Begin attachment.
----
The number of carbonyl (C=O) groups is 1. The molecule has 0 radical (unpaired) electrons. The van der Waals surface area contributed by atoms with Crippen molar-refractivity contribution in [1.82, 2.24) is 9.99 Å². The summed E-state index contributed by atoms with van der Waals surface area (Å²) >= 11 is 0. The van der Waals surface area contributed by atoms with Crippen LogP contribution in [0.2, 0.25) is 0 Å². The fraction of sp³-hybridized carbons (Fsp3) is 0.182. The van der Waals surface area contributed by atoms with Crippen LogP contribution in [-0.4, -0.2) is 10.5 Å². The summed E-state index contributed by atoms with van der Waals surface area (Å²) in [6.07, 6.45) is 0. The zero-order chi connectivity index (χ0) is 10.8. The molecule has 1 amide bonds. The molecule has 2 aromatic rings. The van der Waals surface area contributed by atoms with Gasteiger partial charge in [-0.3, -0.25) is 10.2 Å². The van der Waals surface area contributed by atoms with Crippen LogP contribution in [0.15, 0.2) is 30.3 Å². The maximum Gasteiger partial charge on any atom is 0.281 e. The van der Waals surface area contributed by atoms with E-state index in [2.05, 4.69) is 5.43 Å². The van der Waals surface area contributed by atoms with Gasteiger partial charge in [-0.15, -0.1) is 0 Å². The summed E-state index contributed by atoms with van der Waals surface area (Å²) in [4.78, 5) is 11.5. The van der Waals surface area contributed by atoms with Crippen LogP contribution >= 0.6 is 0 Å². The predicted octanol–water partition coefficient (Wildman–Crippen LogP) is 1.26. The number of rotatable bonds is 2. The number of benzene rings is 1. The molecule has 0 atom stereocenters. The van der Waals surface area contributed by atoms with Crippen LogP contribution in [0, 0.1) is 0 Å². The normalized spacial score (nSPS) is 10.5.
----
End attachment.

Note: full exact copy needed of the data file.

The number of carbonyl (C=O) groups is 1. The molecule has 0 radical (unpaired) electrons. The van der Waals surface area contributed by atoms with Crippen molar-refractivity contribution in [1.82, 2.24) is 9.99 Å². The summed E-state index contributed by atoms with van der Waals surface area (Å²) >= 11 is 0. The van der Waals surface area contributed by atoms with Crippen LogP contribution in [0.2, 0.25) is 0 Å². The fraction of sp³-hybridized carbons (Fsp3) is 0.182. The van der Waals surface area contributed by atoms with Crippen LogP contribution in [-0.4, -0.2) is 10.5 Å². The summed E-state index contributed by atoms with van der Waals surface area (Å²) in [6.07, 6.45) is 0. The zero-order chi connectivity index (χ0) is 10.8. The molecule has 1 amide bonds. The molecule has 2 aromatic rings. The van der Waals surface area contributed by atoms with Gasteiger partial charge in [-0.3, -0.25) is 10.2 Å². The van der Waals surface area contributed by atoms with Crippen LogP contribution in [0.15, 0.2) is 30.3 Å². The maximum Gasteiger partial charge on any atom is 0.281 e. The van der Waals surface area contributed by atoms with E-state index in [2.05, 4.69) is 5.43 Å². The van der Waals surface area contributed by atoms with Gasteiger partial charge in [-0.15, -0.1) is 0 Å². The summed E-state index contributed by atoms with van der Waals surface area (Å²) in [4.78, 5) is 11.5. The van der Waals surface area contributed by atoms with Crippen LogP contribution >= 0.6 is 0 Å². The predicted octanol–water partition coefficient (Wildman–Crippen LogP) is 1.26. The number of rotatable bonds is 2. The number of benzene rings is 1. The molecule has 0 atom stereocenters. The van der Waals surface area contributed by atoms with Crippen LogP contribution in [0, 0.1) is 0 Å². The normalized spacial score (nSPS) is 10.5.